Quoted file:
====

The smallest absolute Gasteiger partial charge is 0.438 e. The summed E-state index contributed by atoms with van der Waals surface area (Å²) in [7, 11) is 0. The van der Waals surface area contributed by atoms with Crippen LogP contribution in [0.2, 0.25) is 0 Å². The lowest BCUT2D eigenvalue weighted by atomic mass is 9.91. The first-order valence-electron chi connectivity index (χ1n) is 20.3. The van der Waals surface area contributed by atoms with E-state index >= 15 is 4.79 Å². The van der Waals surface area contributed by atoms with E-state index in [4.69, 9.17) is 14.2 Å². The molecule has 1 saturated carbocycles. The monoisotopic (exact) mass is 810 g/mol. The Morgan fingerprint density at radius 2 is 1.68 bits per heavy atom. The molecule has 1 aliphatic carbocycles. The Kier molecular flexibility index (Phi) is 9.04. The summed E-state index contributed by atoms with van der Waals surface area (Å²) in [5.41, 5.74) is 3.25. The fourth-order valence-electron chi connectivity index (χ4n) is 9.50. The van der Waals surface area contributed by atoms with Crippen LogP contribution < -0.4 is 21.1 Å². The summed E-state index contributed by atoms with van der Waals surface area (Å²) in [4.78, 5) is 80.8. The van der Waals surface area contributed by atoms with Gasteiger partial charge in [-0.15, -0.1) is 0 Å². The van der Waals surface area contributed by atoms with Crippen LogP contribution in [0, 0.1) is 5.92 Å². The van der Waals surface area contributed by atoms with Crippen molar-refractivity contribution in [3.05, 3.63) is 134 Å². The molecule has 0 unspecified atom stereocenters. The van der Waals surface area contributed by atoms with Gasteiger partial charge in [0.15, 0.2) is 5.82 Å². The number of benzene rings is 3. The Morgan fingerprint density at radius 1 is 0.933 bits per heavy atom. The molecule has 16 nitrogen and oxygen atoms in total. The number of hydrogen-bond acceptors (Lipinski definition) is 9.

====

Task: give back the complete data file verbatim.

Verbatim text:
The smallest absolute Gasteiger partial charge is 0.438 e. The summed E-state index contributed by atoms with van der Waals surface area (Å²) in [7, 11) is 0. The van der Waals surface area contributed by atoms with Crippen LogP contribution in [0.2, 0.25) is 0 Å². The lowest BCUT2D eigenvalue weighted by atomic mass is 9.91. The first-order valence-electron chi connectivity index (χ1n) is 20.3. The van der Waals surface area contributed by atoms with E-state index >= 15 is 4.79 Å². The van der Waals surface area contributed by atoms with E-state index in [4.69, 9.17) is 14.2 Å². The molecule has 1 saturated carbocycles. The monoisotopic (exact) mass is 810 g/mol. The Morgan fingerprint density at radius 2 is 1.68 bits per heavy atom. The molecule has 1 aliphatic carbocycles. The Kier molecular flexibility index (Phi) is 9.04. The summed E-state index contributed by atoms with van der Waals surface area (Å²) in [5.41, 5.74) is 3.25. The fourth-order valence-electron chi connectivity index (χ4n) is 9.50. The van der Waals surface area contributed by atoms with Crippen LogP contribution < -0.4 is 21.1 Å². The summed E-state index contributed by atoms with van der Waals surface area (Å²) in [4.78, 5) is 80.8. The van der Waals surface area contributed by atoms with Gasteiger partial charge in [-0.15, -0.1) is 0 Å². The van der Waals surface area contributed by atoms with Crippen LogP contribution in [0, 0.1) is 5.92 Å². The van der Waals surface area contributed by atoms with Crippen molar-refractivity contribution in [3.05, 3.63) is 134 Å². The molecule has 0 unspecified atom stereocenters. The van der Waals surface area contributed by atoms with Gasteiger partial charge in [0.15, 0.2) is 5.82 Å². The number of benzene rings is 3. The Morgan fingerprint density at radius 1 is 0.933 bits per heavy atom. The molecule has 16 nitrogen and oxygen atoms in total. The number of hydrogen-bond acceptors (Lipinski definition) is 9.